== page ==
Therapists nowadays talk about finding one’s authentic voice. This is being able to speak with true honesty and integrity, not only to the recipient but to the self; it is saying what you really mean. However simply put, we all know this is harder than it sounds. It can be difficult to respond when you are unsure what the other person is saying or if you feel put on the spot. In a job interview, have you ever feigned eagerness or stretched the truth to fit an image you want to impress upon the employer? Oftentimes it is tough to be honest with one’s self in a given situation that is moving fast or out of control. How many times in high school did you go over and over what was said and what you wish you had said? Being aware of what an authentic voice is can help teenagers with personal difficulties such as these common ones:

A girl no longer wants to be friends with someone she used to be close to. Whenever the friend calls, she gets off the phone as quickly as possible promising to call the next day, but having no intention of doing so.

A boyfriend keeps putting off talking with his girlfriend because he wants to break up. For one month he does not call her and avoids her calls. Finally the girlfriend confronts him to find out the truth.

No one benefits from ignoring a conflict or avoiding an issue. One person is confused as to what is going on and the other is tormented by what they should be saying. A teenager is learning what their responsibility is in such a situation and what that means. Realizing responsibility, and honestly being in touch with beliefs and feelings, a teenager can contemplate and call upon the authentic voice. The more practice, the easier it will be to know and use. Of course, the authentic voice represents a person’s character, so that while saying something truthfully and with intention, appropriateness and kindness is included. This is especially helpful to remember when another person’s feelings are involved.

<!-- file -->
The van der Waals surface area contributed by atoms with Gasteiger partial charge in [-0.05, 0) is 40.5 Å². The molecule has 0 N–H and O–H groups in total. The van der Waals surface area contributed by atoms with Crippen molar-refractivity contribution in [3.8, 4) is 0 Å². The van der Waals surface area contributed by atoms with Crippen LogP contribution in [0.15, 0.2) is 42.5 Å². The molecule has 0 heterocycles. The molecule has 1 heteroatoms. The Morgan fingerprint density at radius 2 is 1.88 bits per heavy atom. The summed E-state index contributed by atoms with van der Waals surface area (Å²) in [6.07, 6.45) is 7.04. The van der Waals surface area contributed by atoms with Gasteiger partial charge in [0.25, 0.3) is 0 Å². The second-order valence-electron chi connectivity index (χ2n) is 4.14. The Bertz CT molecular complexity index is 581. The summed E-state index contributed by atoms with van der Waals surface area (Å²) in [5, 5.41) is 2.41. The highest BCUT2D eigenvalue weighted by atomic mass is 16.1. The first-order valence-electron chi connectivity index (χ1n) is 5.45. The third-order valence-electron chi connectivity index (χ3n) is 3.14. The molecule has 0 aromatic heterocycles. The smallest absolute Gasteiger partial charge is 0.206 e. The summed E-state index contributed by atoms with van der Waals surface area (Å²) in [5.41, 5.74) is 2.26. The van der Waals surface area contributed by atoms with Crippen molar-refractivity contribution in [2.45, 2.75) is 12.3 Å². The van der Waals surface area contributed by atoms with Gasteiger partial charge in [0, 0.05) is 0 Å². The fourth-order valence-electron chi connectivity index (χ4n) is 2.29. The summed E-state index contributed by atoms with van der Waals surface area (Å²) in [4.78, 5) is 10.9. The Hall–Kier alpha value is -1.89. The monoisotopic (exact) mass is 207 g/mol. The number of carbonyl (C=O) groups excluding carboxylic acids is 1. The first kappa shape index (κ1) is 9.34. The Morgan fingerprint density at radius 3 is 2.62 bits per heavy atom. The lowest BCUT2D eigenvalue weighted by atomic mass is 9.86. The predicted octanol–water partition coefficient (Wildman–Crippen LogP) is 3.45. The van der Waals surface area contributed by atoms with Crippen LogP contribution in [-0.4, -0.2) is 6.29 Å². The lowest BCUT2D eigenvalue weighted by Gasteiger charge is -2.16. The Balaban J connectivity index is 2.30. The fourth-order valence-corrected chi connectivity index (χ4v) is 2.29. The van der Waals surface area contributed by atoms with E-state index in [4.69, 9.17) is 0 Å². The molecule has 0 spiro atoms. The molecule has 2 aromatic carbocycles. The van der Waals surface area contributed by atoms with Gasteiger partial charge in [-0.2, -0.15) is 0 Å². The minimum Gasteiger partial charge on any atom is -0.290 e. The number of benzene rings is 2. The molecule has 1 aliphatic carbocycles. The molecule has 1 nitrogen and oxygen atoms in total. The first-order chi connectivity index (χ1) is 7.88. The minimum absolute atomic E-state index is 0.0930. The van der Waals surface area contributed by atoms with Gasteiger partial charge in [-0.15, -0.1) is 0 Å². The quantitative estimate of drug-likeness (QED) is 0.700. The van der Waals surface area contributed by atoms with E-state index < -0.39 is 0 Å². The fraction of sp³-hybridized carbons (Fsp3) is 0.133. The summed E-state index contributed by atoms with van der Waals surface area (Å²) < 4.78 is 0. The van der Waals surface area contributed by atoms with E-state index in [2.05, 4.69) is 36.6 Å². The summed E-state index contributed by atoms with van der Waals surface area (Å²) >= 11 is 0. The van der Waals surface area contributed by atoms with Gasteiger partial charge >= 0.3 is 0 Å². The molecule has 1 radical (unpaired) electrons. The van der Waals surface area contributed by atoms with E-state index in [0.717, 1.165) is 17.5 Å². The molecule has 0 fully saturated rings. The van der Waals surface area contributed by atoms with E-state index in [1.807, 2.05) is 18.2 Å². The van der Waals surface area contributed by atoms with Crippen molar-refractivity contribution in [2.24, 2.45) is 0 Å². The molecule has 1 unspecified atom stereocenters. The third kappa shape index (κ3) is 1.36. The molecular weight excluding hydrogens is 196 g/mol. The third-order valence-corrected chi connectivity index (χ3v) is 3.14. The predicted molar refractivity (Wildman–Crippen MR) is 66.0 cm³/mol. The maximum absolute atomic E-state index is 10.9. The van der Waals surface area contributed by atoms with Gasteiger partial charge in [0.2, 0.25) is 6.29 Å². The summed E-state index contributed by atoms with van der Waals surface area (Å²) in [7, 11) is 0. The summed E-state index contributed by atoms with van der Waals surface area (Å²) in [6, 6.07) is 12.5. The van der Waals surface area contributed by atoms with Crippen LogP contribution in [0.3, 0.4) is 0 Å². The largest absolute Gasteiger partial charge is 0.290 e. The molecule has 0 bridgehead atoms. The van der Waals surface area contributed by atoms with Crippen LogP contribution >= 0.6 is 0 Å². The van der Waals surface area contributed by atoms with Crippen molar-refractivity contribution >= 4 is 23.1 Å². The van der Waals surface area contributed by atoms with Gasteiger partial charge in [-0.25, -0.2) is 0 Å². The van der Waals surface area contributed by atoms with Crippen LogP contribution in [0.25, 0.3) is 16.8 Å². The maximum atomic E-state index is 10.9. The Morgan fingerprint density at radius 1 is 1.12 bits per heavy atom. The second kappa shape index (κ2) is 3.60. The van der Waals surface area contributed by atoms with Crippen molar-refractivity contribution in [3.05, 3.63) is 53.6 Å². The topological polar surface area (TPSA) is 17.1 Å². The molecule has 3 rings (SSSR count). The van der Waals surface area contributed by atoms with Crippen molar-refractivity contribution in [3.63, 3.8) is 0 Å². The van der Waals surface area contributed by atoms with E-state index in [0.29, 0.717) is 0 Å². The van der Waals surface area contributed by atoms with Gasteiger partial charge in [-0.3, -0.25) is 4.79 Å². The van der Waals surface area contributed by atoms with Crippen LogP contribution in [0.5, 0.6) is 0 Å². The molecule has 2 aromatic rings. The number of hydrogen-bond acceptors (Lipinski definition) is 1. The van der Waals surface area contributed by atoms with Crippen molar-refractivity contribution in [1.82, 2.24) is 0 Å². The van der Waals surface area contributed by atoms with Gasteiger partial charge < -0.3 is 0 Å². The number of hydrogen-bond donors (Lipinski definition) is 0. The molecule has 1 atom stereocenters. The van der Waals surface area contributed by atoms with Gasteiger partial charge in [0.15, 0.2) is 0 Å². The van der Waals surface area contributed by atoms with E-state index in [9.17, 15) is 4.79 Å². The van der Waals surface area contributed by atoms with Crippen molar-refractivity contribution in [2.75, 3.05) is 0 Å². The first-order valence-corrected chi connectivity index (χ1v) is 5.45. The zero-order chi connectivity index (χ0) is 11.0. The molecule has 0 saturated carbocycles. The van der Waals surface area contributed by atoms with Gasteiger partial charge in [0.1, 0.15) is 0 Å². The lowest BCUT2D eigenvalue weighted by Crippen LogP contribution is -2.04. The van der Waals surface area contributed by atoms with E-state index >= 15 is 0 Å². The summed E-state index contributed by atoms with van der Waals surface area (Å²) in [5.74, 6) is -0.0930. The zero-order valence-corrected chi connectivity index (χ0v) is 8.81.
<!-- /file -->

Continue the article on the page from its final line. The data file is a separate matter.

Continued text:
Forgiveness is a part of the authentic voice. It is interesting that your belief system knows you should forgive before your emotions are ready. For this reason, forgiveness is a difficult but necessary attribute for well-being. If teenagers can understand and allow themselves to forgive, they will be less angry or plagued by pent-up feelings. Forgiveness is not giving up your own power in a situation or relationship. It is the letting go of another’s behavior and the hurt or damage it has brought. Three years ago a very good friend of mine told me what a horrible friend I was because I did not call her enough during and after her divorce. I was shocked and crushed by her lashing out, but I eventually empathized with her own painful situation. This helped me to let go of her words and the behavior behind them. I did not condone her action in hurting me nor did we end up maintaining our friendship even after we tried to discuss what had happened. Forgiveness helped me to recover from the pain and disillusionment I felt, both from her words and from losing a good friend. Going through such experiences do carry over into new experiences to make them easier or clearer.